By Kevin Dillon/DFP Staff
Boston University men’s hockey junior assistant captain Alex Chiasson agreed to terms with the Dallas Stars of the National Hockey League on a three-year entry-level contract on Monday, ending his hockey career at BU.
The professional contract ends a successful career with the Terriers for the 6-foot-3 forward, who totaled 99 points in 108 games played. The Stars’ former-second-round draft choice said he made his decision on Monday after a meeting with BU coach Jack Parker.
“We had a good conversation and afterwards I cleared up my mind and made sure it was the right decision for me that I was ready to leave and go on for a new challenge and a new experience,” Chiasson said. “[Parker] thought if in my heart that’s what I wanted to do then he was going to support me through it.”
I took my decision [Monday] actually. I had a meeting with coach [Monday] afternoon. We had a good conversation and afterwards I cleared up my mind and made sure it was the right decision for me that I was ready to leave and go on for a new challenge and a new experience.
On what Parker thought of Chiasson leaving early:
I mean coach is really supportive. We had a good discussion and he wanted the best for me. He thought if in my heart that’s what I wanted to do then he was going to support me through it. Obviously I have learned a lot and I think I’ve grown up as a player and as a person under his charge. I thought that he needed to be the first guy that I wanted to share my thoughts with and that’s what I did. I think he deserved to know first what my decision was going to be and I wanted to see what he thought and what could be the best for me and he was really supportive. I can’t say enough about him how I grew as a player and as a person and I learned so much about myself. It was a good conversation, he was really supportive and like I said he was happy for me and I’m sure I will get to see him again down the road for sure.
On his experience at BU:
The last three years have flown by. It was hard for me to make a decision because I have made some great friends here and I have met some awesome people and it was definitely a great experience to know it’s probably the best three years I’ve had so far. So that was great. I really love the school, love the city, my parents are here pretty much every weekend and it was a good experience not just for me but for my family. I think we appreciate what BU gave to me and I’m almost done with my degree and it was something really important for me and my family that even though I leave I have to come back during the summer and finish my economics degree. You never know what is going to happen with hockey and sometimes you kind of need – you’re not going to play hockey for 30 or 40 years so I think there is always something to rely on and like I said, BU was the best thing, for me, to happen. I learned so much about life and it was more than hockey really, I grew up as a person and learned how to be on my own and live away from home. I can’t say enough about this school and the opportunity it gave me as a player and as a person.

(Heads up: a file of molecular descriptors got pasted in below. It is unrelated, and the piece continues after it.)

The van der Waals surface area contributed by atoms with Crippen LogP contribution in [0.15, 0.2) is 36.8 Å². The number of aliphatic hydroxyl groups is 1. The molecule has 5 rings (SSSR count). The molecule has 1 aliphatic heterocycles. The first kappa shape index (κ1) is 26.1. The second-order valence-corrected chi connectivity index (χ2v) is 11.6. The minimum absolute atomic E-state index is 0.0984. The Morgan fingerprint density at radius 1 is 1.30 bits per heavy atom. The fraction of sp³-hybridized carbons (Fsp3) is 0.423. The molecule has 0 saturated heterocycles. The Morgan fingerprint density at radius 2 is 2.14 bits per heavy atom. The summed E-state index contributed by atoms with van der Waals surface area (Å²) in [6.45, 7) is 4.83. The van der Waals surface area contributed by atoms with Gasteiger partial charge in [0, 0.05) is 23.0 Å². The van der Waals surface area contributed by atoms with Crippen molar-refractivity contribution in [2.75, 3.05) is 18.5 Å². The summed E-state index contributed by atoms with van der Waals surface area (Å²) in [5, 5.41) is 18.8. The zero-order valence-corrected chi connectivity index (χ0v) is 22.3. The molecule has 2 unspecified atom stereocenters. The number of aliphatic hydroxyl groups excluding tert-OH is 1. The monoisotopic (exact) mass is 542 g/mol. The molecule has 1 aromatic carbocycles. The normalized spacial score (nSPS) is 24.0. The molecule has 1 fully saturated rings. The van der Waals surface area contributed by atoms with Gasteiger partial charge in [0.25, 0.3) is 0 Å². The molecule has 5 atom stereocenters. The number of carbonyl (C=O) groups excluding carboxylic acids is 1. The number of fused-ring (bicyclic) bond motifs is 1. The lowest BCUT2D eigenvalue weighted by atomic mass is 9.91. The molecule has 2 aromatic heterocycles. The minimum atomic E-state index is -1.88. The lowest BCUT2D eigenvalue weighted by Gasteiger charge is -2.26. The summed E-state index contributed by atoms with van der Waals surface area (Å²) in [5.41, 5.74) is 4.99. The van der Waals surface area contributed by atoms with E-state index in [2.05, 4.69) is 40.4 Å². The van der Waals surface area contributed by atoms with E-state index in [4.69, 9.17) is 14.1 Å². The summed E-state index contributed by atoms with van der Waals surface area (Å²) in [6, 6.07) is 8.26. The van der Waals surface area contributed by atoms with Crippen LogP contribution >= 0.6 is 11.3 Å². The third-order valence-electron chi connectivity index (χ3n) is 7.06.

On why he chose college hockey over the QMJHL:
I think for me it was the best thing to do. I thought, I was a tall guy and if you look over my three years I think my progression was great. I learned my freshman year and my sophomore year and even this year I learned a lot. I think after this year and looking back, it was the best decision. I’m not saying that major junior is not the right way to go but for myself I think it was definitely what I needed to do and obviously it paid off. Without coming here I probably wouldn’t be where I wanted to be, next year or in the future and that’s something that I’m going to really look down to and I’m going to be really proud of that. If there’s anything I could tell anyone, it’s that college hockey and coming to BU was definitely the best experience that you could ever have.
On his plan for the rest of the year with the Stars:
I’m going to go with the Texas Stars. Probably finish their season. They are out of the playoffs so there’s about eight or nine games left. So I’m going to finish there, train, get my feet wet, get rolling and try to see where I fit in professional hockey and see how that works. I think it’s going to be good for me to see where I’m at personally and what I need to work on this summer and obviously my goal next year is to make a good impression at camp and try to go in the Stars right away. You never know, you can’t read the crystal ball and see what’s going to happen. I like where I’m at. I like what I’ve learned here in my three years, so we’ll see what happens. I’m excited for a new challenge and it should be a good experience.